It's never been cooler to be a geek.
From characters on TV shows such as The Big Bang Theory to successful YouTubers and British comedians like Phill Jupitus and Ed Byrne, clothing and accessories inspired by the virtual world can now be seen everywhere – and on anyone.
Walk down a T-shirt aisle in Tesco or H&M and you're just as likely to find references to Sega and Nintendo as you are mainstream brands like Coca-Cola.
Hoodies, T-shirts, bags and caps are categories that have always worked well with consumers in the past five years,” says Michiel de Ruyter, online marketeer at Bioworld Europe.
Other categories that do well are small accessories like wallets, keychains and necklaces. There is also an increasing demand for more specialty items like bathrobes and leggings.”
But it's not only shirts and smaller products that are in vogue – more expensive items are proving just as popular.
We've seen a small, yet noticeable, shift away from low-ticket apparel such as T-shirts to higher-priced, higher-quality items,” acknowledges Phil Rolls,buying manager forspecialist distributor Gaming Merchandise UK.
Hoodies, with a typical RRP of around 40, and a faux-leather Arkham Knight jacket, retailing at around 70, have been particularly good performers this year.
Manufacturers seem to be prepared to take a few more risks in the categories they are entering; glassware, jewellery and cosplay accessories – such as our own PayDay 2 face masks – have performed unbelievably well.”
Dan Long, co-founder and head of communications at Insert Coin, adds that video game clothing has become much more fashionable, too – going beyond a simple logo on a shirt and reflecting trends in the wider industry.
We've found that gamers still really want sleek, subtle designs, but there's a definite move towards retro styling too – not just in the actual games, but in the garments representing them, too,” he explains.
There have been a lot of milestones this year – PlayStation's 20th and Rare's 30th anniversaries spring to mind – and these have helped promote a swell in nostalgia for classic games and fashion.”
"We've seen a shift away from low-ticket apparel to higher-priced, higher-quality items."
Phil Rolls, Gaming Merchandise UK
The rising ubiquity of video game merch has presented new challenges for firms.
Ken Goodisson, marketing director at toy manufacturer Jakks Pacific, comments upon the drive to create games products that stand in from an ever-crowded market.
As long as it sticks close to the licence and doesn't take it off in a tangent – as long as it respects the licence and is relevant to it, then it seems a right thing to do,” he says.
Four-inch action figures are a good example of that, where you can take all the characters from Nintendo and give somebody the opportunity to collect across the universe of those particular characters. Then, for the collectors, the serious guys, the guys who have the money to spend, there are 20-inch versions of those characters.”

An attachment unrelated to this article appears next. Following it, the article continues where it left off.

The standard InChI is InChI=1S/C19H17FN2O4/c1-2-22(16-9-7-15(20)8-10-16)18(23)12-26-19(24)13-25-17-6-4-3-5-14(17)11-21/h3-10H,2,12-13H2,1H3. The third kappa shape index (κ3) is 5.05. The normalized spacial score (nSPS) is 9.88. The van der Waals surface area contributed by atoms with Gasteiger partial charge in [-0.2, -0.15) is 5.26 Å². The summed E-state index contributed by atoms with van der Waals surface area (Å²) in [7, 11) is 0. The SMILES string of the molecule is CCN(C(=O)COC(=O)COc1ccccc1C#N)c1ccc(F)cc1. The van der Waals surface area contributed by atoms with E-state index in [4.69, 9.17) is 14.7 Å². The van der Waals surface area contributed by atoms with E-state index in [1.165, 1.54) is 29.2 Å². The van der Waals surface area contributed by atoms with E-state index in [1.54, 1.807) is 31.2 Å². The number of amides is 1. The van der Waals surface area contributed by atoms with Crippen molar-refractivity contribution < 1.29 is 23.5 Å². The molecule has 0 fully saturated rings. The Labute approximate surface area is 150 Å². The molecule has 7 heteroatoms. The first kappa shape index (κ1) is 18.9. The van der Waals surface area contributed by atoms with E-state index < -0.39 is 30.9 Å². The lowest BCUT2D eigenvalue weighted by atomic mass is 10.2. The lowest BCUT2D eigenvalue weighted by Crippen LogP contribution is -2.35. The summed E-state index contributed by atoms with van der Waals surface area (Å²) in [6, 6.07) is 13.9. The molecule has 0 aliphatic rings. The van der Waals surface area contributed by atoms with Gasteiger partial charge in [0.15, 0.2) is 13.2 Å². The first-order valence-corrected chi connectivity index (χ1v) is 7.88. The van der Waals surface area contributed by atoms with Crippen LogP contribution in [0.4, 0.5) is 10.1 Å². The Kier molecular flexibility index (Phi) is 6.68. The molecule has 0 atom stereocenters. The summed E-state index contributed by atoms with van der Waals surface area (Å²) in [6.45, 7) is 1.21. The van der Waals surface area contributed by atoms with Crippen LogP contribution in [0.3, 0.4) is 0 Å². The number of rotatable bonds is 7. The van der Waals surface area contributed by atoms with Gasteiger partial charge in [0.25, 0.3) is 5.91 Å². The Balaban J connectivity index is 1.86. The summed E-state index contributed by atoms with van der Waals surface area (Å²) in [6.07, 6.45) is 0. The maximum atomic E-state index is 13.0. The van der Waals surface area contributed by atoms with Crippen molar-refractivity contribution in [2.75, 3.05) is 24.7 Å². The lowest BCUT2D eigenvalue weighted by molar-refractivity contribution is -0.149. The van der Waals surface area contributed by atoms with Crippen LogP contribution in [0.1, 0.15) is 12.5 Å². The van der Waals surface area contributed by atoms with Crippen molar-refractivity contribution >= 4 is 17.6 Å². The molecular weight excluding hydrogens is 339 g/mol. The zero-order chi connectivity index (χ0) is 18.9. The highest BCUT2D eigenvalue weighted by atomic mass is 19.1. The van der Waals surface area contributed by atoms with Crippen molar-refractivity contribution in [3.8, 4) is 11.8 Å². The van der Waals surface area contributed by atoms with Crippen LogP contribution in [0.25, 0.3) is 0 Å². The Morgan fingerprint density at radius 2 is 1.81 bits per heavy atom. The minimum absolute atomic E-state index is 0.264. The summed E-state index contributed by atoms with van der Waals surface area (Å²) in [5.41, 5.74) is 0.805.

Models continue to sit among the most popular categories for merchandise collectors, as brands such as Play Arts Kai and Kotobukiya are able to attract older enthusiasts with deeper pockets than the kids audience traditionally associated with toys.
The large figures around 30 – often highly-detailed characters such as Link that have been around for a good 20 years – are targeting those 25-and-up collectors who are big fans and have the money as well,” explains Goodisson.
If you look at the demographic, quite a majority of them are single; they've got cash because they don't have families and such. The same goes for Star Wars as well – we have the everyday price point 20-inch figure, but then you can have your 31-inch and 48-inch figures as well – price points go all the way up to 100.
We do tailor as much as possible to collectors, but at the same time they're appealing to kids.”
Game merchandise may be thriving as of late but, much like the industry as a whole, it hasn't been without its recent challenges.
A particular frustration is the licensing approval process,” reveals Rolls.
We'd like to see the industry as a whole working to ensure availability of merch at or, preferably, prior to the release date of key titles.
If the item doesn't hit day one, and your game doesn't cut the mustard, merchandise sales will be, at best, negligible – no matter how compelling the offering is.”
de Ruyter adds his concern that merchandise produced quickly in an effort to cash-in could turn some consumers away from investing in such products.
There are still a lot of manufacturers making sub-quality products which damages the general feeling around merchandise. One of the biggest challenges is to convince the bigger retailers that the quality of the items is very good and the demand for merchandise is very high.”
Rolls continues that, in line with the growing discussion of female representation in games, merch manufacturers need to push for further diversity in their products.
With one or two exceptions, the dearth of products available for girls and women is frankly embarrassing,” he criticises.
We hear so much about how girls form an increasingly sizeable and important tranche of the gaming market, yet the range of apparel available is nowhere near reflective of this. We hope that manufacturers and licence holders put their heads together and resolve this as soon as possible.”
Long says that this ties in to a wider need to actually listen to the people playing games.
It's always important to remember and understand that gamers really know their onions,” he says.
You have to research and look into what individual audiences like and want to see. To be honest, the best way is simply to ask them.”
Sarah DeFoor, VP of sales and operations at accessories specialist KontrolFreek, agrees, stating that products must be much mo